13.0478 conventions; scientific practice

From: Humanist Discussion Group (willard@lists.village.virginia.edu)
Date: Thu Mar 09 2000 - 22:51:30 CUT

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                   Humanist Discussion Group, Vol. 13, No. 478.
           Centre for Computing in the Humanities, King's College London

       [1] From: Tony Meadow <tmeadow@bearriver.com> (22)
             Subject: Re: 13.0474 conventions? formal methods/scientific

       [2] From: Willard McCarty <willard.mccarty@kcl.ac.uk> (45)
             Subject: science

             Date: Thu, 09 Mar 2000 22:28:38 +0000
             From: Tony Meadow <tmeadow@bearriver.com>
             Subject: Re: 13.0474 conventions? formal methods/scientific practice?


    >For my thesis I'm trying to collect as many citations as possible that relate
    >to convention, norm, tradition, patterns and rules and where these apply to
    >language and social behaviour. The main idea behind what I do is that people
    >follow conventions in language even when the form or genre of the language is
    >very recent (web - hypertext).
    >So far I have quite a nice collection ranging from Saussure to Gideon Toury,
    >Vygotsky to Lawrence Lessig, Josh Cohen to Itamar Even-Zohar, etc. (I know
    >some ideas are considered -- historically -- greater than others - but I do
    >want a good range of fields, interests and opinions). I would consider ANY
    >citation, even remotely related, and will post a summary back to the list
    >after putting them all together.

    You might want to look into ethnomethodology, a school of sociology that
    was current some years ago when I was an undergraduate. As I recall, they
    were concerned with the social construction of everyday life, with the
    learned but unspoken assumptions about the structure of everyday life and
    so on. The one name that I remember (perhaps not correctly) is Samson
    Garfinkel who was then at UCLA.

    Tony Meadow
    Bear River Associates, Inc., 505 14th Street, Suite 600, Oakland, CA 94612
    Telephone: 510 834 5300 ext 108 Fax: 510 834 5396
    Internet: tmeadow@bearriver.com Web: http://www.bearriver.com

             Date: Thu, 09 Mar 2000 22:29:03 +0000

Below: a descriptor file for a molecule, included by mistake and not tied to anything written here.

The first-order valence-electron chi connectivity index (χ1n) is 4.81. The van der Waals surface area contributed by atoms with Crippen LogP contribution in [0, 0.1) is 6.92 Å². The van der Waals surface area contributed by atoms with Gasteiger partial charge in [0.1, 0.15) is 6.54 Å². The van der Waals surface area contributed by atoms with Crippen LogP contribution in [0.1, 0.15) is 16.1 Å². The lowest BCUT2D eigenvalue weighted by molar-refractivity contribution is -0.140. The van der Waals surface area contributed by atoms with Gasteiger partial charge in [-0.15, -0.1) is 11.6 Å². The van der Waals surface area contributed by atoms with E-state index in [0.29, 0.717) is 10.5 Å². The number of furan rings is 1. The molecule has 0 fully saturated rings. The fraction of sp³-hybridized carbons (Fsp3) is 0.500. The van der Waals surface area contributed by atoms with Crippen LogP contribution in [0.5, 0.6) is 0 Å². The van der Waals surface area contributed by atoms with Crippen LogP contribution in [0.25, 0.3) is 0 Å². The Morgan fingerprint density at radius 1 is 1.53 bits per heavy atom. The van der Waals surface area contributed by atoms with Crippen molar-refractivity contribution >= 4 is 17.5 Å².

From: Willard McCarty <willard.mccarty@kcl.ac.uk>
             Subject: science

    In Humanist 13.474, Richard Giordano asks in response to the announcement
    of the Colloquium at King's College London in 13.470,

    >Is there a difference between a formal method and a structured method?
    >Are the use of structured methods more appropriate in this regard?
    >Why is scientific investigation privileged? Are methods of design and
    >investigation in technology as appropriate as science?

    Since I don't know what a "structured method" is, I cannot even take a run
    at the first two questions, but perhaps others would like to. I'd need the
    idea of "investigation in technology" explained to me, if this is different
    from applied science or the research end of engineering, and would need to
    know "appropriate for what?" But I'd like to comment on the privileging of
    scientific investigation, since this very much bears on the Colloquium and
    at least some of the thinking behind it.

    One of our speakers, Harry Collins, has worked hard and effectively at
    doing just the opposite, i.e. to quote from his very fine book Changing
    Order: Replication and Induction in Scientific Practice (Chicago, 1992),
    its purpose is "to bring science to the same epistemological level as other
    knowledge making activities" (p. 185) by showing the social processes
    involved. The phrase "social construction" is enough to start a fight these
    days in some circles and so is perilous to use, but at least generically
    that's what Collins is involved with in his studies of scientific practice,
    along with several others. I recommend Ian Hacking's The Social
    Construction of What? (Harvard, 1999) for guidance through the trenches of
    the culture wars. His book Representing and Intervening (Cambridge, 1983)
    furnishes a powerful philosophical argument that focuses on experiment, and
    so helps to make the sciences much more readily accessible as imaginative,
    creative disciplines. Forgive me for thumping once more Peter Galison's
    Image and Logic for the focus on "all that grubby, unplatonic equipment",
    from which he pulls a thrilling intellectual history which tells not an
    insignificant part of our story.

    If drawing attention to the sciences is to privilege them, then mea culpa.
    One of the motivations behind the Colloquium is to explore the possibility
    that we might have friends among the philosophers, historians and
    sociologists of science, that there just might be some useful analytic
    tools we could adapt to our purposes. I still think it's an interesting
    question why we don't have a philosophy or sociology or history of the
    humanities in anything like the same sense. Perhaps now that research in
    the humanities is externalised via the computer, there is an intellectual
    object to be studied, and so we will be studied. I sure hope so.

    - - - - - - - - - - - - - - - - - - - - - - - - - - - - - -
    Dr. Willard McCarty, Senior Lecturer, King's College London
    voice: +44 (0)171 848 2784 fax: +44 (0)171 848 5081
    <Willard.McCarty@kcl.ac.uk> <http://ilex.cc.kcl.ac.uk/wlm/>
    maui gratia

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